- Students were able to obtain a credit card(s) without need of:
- Prior credit history
- Parent or Guardian’s co-signature
- Issuers were free to market to college students via prescreened credit card offers
- Issuers offered free gifts at tabling events on and near campus to entice students to sign up for a credit card.
- Young adults under the age of 21 must now:
- Prove they have sufficient independent income to repay their debt or
- Have a parent or guardian’s co-signature before they will be granted a credit card
- If under age 21, prescreened credit card offers may not be mailed to a student unless they’ve opted in with the credit reporting agencies to receive such offers.
- Issuers are no longer able to offer gifts and food to entice students to apply for a credit card on or near campus or at a university sponsored event.
- Variable rate APRs could change without notice when the index changed.
- Fixed rate APRs could also change at any time for any reason as long as 15 days written notice was given.
- Universal default clause was allowed. (Issuers were able to raise your APR if you were 30 days late to anyone.)
- Variable rate APRs can change without notice when the index changes
- Otherwise, with few exceptions, APRs cannot be increased on an existing balance during the first year the account is open. Exceptions include:
- At the conclusion of a promotional rate, which must last at least six months. The new “go to” rate must be disclosed with the initial offer.
- If you are more than 60 days behind in payment. Note that if after 6 months you pay at least the MMP on time, the lower rate will return to your account.
- If the rate had been temporarily lowered due to a hardship and the card user completes the terms of the workout plan or if the user fails to comply with the terms of the workout plan.
- After the first year, the issuer can raise rates on new balances with 45 days notice. A new balance is considered to be the amount owed at the end of the 14th day after the date on which the issuer provides notice of the increase.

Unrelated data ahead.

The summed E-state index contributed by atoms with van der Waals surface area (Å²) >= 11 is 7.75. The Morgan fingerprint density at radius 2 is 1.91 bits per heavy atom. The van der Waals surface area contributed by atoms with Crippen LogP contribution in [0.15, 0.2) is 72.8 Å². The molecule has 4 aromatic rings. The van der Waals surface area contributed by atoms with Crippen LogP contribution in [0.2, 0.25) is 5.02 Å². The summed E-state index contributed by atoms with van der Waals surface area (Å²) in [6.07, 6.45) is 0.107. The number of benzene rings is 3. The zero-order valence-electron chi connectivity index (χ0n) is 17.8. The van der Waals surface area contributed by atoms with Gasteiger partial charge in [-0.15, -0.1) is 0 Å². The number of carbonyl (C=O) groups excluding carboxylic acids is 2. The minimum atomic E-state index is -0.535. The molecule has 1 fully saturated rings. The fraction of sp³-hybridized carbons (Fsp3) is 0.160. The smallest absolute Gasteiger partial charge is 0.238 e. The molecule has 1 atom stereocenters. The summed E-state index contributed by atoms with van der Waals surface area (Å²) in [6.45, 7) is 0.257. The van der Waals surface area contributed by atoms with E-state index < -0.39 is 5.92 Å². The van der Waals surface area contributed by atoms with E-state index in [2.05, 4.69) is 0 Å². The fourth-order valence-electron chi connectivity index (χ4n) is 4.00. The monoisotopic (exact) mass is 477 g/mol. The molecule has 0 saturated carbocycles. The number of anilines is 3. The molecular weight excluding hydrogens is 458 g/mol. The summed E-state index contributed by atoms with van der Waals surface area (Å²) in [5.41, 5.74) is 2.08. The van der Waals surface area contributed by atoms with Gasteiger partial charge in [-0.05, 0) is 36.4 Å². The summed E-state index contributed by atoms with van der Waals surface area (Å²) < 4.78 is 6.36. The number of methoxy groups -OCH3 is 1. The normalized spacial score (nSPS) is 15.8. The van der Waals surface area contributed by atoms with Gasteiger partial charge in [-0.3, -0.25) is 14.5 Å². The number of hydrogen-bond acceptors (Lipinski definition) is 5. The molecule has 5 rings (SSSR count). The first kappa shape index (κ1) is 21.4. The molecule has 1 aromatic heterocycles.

- Issuers must also give you 45 days notice before changing certain fees such as annual fees, cash advance fees and late fees.
- The issuer must advise you of your right to cancel the card before the rate increase takes effect.
- If you choose to cancel the card and pay off the balance, you are entitled to pay it off at its original interest rate and you can pay it in monthly payments.
- Two-cycle billing allowed
- Two-cycle billing no longer allowed
- Most issuers use the Average Daily Balance method
- When there were different APRs on an account (e.g., one applying to purchases and one applying to cash advances) any payment in excess of the MMP and finance charges were first credited to the balance with the lowest APR.
- This practice made it impossible to pay down the account with the higher APR until the account with the low APR was paid in full. Therefore, the balance was carried forward month after month.
- If you have different APRs on your account (e.g., one applying to purchases and one applying to cash advances) any payment in excess of the MMP and finance charges must first be credited to the balance with the highest interest rate. Note that if you make only the MMP, your balance with the high APR will still not be paid down until the balance with the low APR is paid in full.
PENALTY RATES (aka DEFAULT RATES)
- A high APR was assigned when a cardholder went over a credit limit, bounced a payment check, missed a payment or made a late payment.
- Penalty rates were also applied according to the Universal Default Clause.
- During the first year, issuers cannot apply a penalty rate on an existing balance unless the cardholder is > 60 days behind in payment.
- If after 6 months, the cardholder pays at least the MMP on time, the lower rate must be returned to the account.
- After the first year, issuers are still able to apply a penalty rate for a variety of reasons as long as they give 45 days notice of the increase in APR which will apply only to new balances. A new balance is considered to be the amount owed on the end of the 14th day after the date on which the issuer provides notice of the increase.
- Most issuers will apply a penalty rate if you make a late payment, bounce a check, miss a payment, go over your credit limit, or if you are considered to be a greater credit risk.